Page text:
The New York Times had terrible trouble last year when it discovered that one of its reporters was inventing stories and lying in print. This was the second time that the veracity of the American Press came into the limelight in recent years.
A magazine carried an article about a reporter called Stephen Glass who at the age of 24 was at top of his profession as the youngest writer for The New Republic. He was also writing for other hugely popular magazine. Then it was found that he had fabricated stories 27 times. ‘Shattered Glass’ is a film about Stephen his life and times. It is a fast paced, suspenseful movie that explores the character Stephen Glass and goes into the world of journalism.
Hayden Christensen, a Star Wars actor who is 22 years old played Glass but didn’t get a chance to meet him. Christensen plays Glass as a character who makes it by being popular with his peers and making himself well-liked by his superiors. Says Hayden Christensen. ‘’He was someone that was universally seen as being very self-effacing and had a real lack of self-confidence. One of his appeals to the people around him was that they wanted him to do well because he seemed to lack the confidence himself.’’
Directed by firsttimer Billy Ray, the movie has surprise after surprise that carries you along with the plot, with some really great cinematic moments. The great-unanswered question is why did Stephen Glass tell lies? Billy Ray says ‘’Not only do I not know why Stephen Glass did it, I don’t think Stephen Glass knows why Stephen Glass did it. Two is, we made a decision that there was going to be a journalistic standard applied to this movie, and that I wasn’t going to put anything in the movie that I couldn’t absolutely verify. What’s fascinating to me is that having done it, and having been caught that he just keep doing it. That to me is what was so interesting. And that people around him, having recognised that he stepped over that line, continue to defend him. That seems to me to be more important, more filmic, than why he did it.’’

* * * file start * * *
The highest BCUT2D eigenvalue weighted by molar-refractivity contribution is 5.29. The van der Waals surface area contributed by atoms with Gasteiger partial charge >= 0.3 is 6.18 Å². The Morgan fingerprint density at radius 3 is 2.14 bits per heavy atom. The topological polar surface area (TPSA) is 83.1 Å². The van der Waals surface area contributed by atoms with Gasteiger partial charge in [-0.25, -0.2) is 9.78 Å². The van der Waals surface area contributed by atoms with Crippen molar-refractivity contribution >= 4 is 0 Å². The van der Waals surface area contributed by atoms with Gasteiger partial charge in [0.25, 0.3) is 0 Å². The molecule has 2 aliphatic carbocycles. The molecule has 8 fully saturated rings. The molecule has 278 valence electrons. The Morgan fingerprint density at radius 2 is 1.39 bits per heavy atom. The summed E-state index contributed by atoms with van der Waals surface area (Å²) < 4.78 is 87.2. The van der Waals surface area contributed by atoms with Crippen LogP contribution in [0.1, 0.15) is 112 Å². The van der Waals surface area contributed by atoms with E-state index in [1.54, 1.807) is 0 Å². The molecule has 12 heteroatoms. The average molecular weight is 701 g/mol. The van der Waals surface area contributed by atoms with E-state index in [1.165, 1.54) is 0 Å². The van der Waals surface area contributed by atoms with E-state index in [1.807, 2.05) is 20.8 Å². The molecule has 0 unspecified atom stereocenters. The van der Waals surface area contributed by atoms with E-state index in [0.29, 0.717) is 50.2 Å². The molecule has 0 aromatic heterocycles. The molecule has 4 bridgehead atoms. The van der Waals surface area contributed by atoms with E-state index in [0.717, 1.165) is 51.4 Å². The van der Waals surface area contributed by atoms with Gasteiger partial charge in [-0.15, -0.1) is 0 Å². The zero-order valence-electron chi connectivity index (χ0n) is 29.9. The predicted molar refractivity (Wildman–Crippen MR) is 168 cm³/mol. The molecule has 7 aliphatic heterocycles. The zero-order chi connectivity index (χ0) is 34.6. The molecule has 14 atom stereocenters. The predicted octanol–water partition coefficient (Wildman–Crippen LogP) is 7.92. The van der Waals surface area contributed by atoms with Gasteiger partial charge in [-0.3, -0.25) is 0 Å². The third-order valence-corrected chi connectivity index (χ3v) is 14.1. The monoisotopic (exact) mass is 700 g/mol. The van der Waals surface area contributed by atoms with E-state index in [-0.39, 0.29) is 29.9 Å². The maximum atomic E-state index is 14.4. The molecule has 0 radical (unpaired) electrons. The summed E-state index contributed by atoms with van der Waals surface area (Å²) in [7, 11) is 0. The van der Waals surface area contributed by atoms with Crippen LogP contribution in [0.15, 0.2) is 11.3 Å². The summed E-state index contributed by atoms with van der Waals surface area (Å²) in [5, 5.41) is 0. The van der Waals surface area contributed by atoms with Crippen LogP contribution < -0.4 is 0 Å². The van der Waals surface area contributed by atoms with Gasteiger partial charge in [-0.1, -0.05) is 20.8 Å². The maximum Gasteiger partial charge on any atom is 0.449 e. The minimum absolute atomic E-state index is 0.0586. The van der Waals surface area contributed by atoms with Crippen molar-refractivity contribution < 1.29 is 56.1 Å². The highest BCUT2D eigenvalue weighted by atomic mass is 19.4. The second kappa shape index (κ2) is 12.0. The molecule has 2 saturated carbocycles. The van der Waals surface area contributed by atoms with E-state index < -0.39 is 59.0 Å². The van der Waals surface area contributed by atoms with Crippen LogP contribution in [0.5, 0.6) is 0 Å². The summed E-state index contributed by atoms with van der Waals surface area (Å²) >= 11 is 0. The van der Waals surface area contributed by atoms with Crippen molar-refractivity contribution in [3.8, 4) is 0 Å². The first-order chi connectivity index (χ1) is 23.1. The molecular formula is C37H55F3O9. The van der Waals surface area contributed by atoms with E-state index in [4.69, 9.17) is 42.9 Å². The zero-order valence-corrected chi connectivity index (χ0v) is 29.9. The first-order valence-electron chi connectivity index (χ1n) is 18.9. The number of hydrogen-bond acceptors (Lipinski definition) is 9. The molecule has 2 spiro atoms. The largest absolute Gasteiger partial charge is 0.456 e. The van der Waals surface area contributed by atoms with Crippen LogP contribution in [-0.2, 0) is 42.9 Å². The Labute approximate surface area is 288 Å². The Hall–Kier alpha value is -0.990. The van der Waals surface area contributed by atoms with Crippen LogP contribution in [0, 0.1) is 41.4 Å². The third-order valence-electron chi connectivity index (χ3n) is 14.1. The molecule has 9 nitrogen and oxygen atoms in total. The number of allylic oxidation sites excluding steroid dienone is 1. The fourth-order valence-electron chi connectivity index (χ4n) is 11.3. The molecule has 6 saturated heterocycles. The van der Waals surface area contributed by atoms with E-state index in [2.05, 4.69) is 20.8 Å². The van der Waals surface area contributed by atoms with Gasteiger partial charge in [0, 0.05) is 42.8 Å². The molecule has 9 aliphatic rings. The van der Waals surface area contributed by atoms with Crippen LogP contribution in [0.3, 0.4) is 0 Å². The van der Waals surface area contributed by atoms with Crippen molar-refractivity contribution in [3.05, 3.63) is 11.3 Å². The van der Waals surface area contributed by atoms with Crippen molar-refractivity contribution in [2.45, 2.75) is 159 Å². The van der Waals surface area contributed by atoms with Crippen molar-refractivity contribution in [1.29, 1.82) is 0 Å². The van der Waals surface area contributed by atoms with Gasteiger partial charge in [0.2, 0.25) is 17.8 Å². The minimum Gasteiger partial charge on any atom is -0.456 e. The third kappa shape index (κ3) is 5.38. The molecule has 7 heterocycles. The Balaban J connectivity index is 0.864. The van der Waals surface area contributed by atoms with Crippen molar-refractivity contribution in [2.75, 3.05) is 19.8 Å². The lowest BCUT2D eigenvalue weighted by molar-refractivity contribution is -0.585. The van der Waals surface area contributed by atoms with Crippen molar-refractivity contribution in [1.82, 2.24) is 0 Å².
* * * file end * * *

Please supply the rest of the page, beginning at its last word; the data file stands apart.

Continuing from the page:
Journalism has invited movies galore. The greatest being ‘All The President’s Men’ (1976) that won 8 Oscar nominations and won 4 Awards. William Goldman got one for the Screenplay and Jason Robards got the Best Supporting Actor. The best Sound Oscar went to 4 people including Jim Webb who in the opening scenes of the movie made the sound of typewriter fast and furious by mixing in sounds of gunshots and whiplashes. George Jenkins won the best Art Direction Oscar by creating the Washington Post’s newsroom in Los Angeles.
‘All The President’s Men’ is the story — completely true — about two journalists Bob Woodward and Carl Bernstein who set out to investigate a strange break-in at a hotel called Watergate and through a series of confusing and contradictory events unravel a plot that would eventually lead to the downfall of President Richard Nixon. We follow Bob Woodward played by Robert Redford and Carl Bernstein acted by Dustin Hoffman through a series of interviews that sometimes lead nowhere and once in a while, hit pay dirt.
We watch as Robert Redford meets the mysterious ‘Deep Throat’ who advises Woodward to ‘’follow the money.’’ We are with Bernstein as he breaks down a guilt-ridden bookkeeper, Jane Alexander, who starts naming important names. And we are there when Woodward risks loosing his source, Deep Throat by yelling at him. One critic who lists All The President’s Men as one of the 100 greatest films says ‘All The President’s Men’ draws viewers into the most controversial turn of events in all of American Political history — the Watergate Scandal. Eerily recreating the unmasking of a historically explosive news story, the film manages to be taut and full of suspense even though we know how it is going to end. Redford and Hoffman turn in exceptional performances as two hungry newsmen.’’ Blending the elements of journalism and Washington intrigue, ‘All The President’s Men’ remains one of the best newspaper films ever made.’’
The last word goes to an all time favourite newspaper movie called ‘Front Page’ which was first time made in 1931 and had three versions, the last one, 1974, which had Jack Lemmon, Walter Matthew, Carol Burnelt and Charles Dunning was directed by the famous Billy Wilder. Adapted from the great play by Ben Hecht, the story takes place in a noisy newsroom where an editor and his star reporter fight corruption in high places and each other. Say critics, Mick Martin and Marsha Porter, ‘’The Fast-paced, sparking dialogue and the performances have not aged after more than 30 years.’’
But then journalism that is much much older has not aged. In fact it has grown. And a new series of movies about television journalism are making the headlines today, the most talked about of which is ‘Fahrenheit 9/11’ and which is to date the greatest piece of film journalism in recent times.